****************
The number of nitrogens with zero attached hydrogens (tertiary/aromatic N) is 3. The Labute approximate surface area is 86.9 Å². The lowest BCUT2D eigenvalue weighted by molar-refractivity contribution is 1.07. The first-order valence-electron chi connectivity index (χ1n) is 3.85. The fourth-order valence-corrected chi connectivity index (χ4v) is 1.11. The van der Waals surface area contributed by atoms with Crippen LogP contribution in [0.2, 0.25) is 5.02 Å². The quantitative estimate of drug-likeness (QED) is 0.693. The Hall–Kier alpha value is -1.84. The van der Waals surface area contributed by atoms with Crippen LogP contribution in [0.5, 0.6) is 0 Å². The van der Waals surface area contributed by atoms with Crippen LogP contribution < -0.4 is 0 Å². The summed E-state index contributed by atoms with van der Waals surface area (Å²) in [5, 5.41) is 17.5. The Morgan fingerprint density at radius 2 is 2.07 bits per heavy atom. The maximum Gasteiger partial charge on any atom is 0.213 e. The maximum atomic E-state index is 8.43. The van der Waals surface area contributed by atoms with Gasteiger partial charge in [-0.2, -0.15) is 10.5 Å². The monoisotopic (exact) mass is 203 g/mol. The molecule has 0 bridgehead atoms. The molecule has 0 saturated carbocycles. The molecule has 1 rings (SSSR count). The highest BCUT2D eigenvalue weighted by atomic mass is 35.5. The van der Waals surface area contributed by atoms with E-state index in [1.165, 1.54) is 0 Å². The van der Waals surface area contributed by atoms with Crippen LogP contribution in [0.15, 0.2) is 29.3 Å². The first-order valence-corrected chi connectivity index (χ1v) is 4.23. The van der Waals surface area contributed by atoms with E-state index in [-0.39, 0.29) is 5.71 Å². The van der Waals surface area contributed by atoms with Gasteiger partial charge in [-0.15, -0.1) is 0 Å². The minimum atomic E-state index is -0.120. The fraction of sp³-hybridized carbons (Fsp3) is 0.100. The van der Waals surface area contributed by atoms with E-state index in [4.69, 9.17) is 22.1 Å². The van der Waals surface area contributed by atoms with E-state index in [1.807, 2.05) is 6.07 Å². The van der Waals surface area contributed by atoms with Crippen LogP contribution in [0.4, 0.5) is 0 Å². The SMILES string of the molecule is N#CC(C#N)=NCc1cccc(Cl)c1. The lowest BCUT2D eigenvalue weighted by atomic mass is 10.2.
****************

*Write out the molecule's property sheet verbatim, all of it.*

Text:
The number of nitrogens with zero attached hydrogens (tertiary/aromatic N) is 3. The Labute approximate surface area is 86.9 Å². The lowest BCUT2D eigenvalue weighted by molar-refractivity contribution is 1.07. The first-order valence-electron chi connectivity index (χ1n) is 3.85. The fourth-order valence-corrected chi connectivity index (χ4v) is 1.11. The van der Waals surface area contributed by atoms with Crippen LogP contribution in [0.2, 0.25) is 5.02 Å². The quantitative estimate of drug-likeness (QED) is 0.693. The Hall–Kier alpha value is -1.84. The van der Waals surface area contributed by atoms with Crippen LogP contribution in [0.5, 0.6) is 0 Å². The van der Waals surface area contributed by atoms with Crippen LogP contribution < -0.4 is 0 Å². The summed E-state index contributed by atoms with van der Waals surface area (Å²) in [5, 5.41) is 17.5. The Morgan fingerprint density at radius 2 is 2.07 bits per heavy atom. The maximum Gasteiger partial charge on any atom is 0.213 e. The maximum atomic E-state index is 8.43. The van der Waals surface area contributed by atoms with Gasteiger partial charge in [-0.2, -0.15) is 10.5 Å². The monoisotopic (exact) mass is 203 g/mol. The molecule has 0 bridgehead atoms. The molecule has 0 saturated carbocycles. The molecule has 1 rings (SSSR count). The highest BCUT2D eigenvalue weighted by atomic mass is 35.5. The van der Waals surface area contributed by atoms with E-state index in [1.165, 1.54) is 0 Å². The van der Waals surface area contributed by atoms with Crippen LogP contribution in [0.15, 0.2) is 29.3 Å². The first-order valence-corrected chi connectivity index (χ1v) is 4.23. The van der Waals surface area contributed by atoms with E-state index in [-0.39, 0.29) is 5.71 Å². The van der Waals surface area contributed by atoms with Gasteiger partial charge in [-0.15, -0.1) is 0 Å². The minimum atomic E-state index is -0.120. The fraction of sp³-hybridized carbons (Fsp3) is 0.100. The van der Waals surface area contributed by atoms with E-state index in [4.69, 9.17) is 22.1 Å². The van der Waals surface area contributed by atoms with E-state index in [1.807, 2.05) is 6.07 Å². The van der Waals surface area contributed by atoms with Crippen LogP contribution in [0.4, 0.5) is 0 Å². The SMILES string of the molecule is N#CC(C#N)=NCc1cccc(Cl)c1. The lowest BCUT2D eigenvalue weighted by atomic mass is 10.2.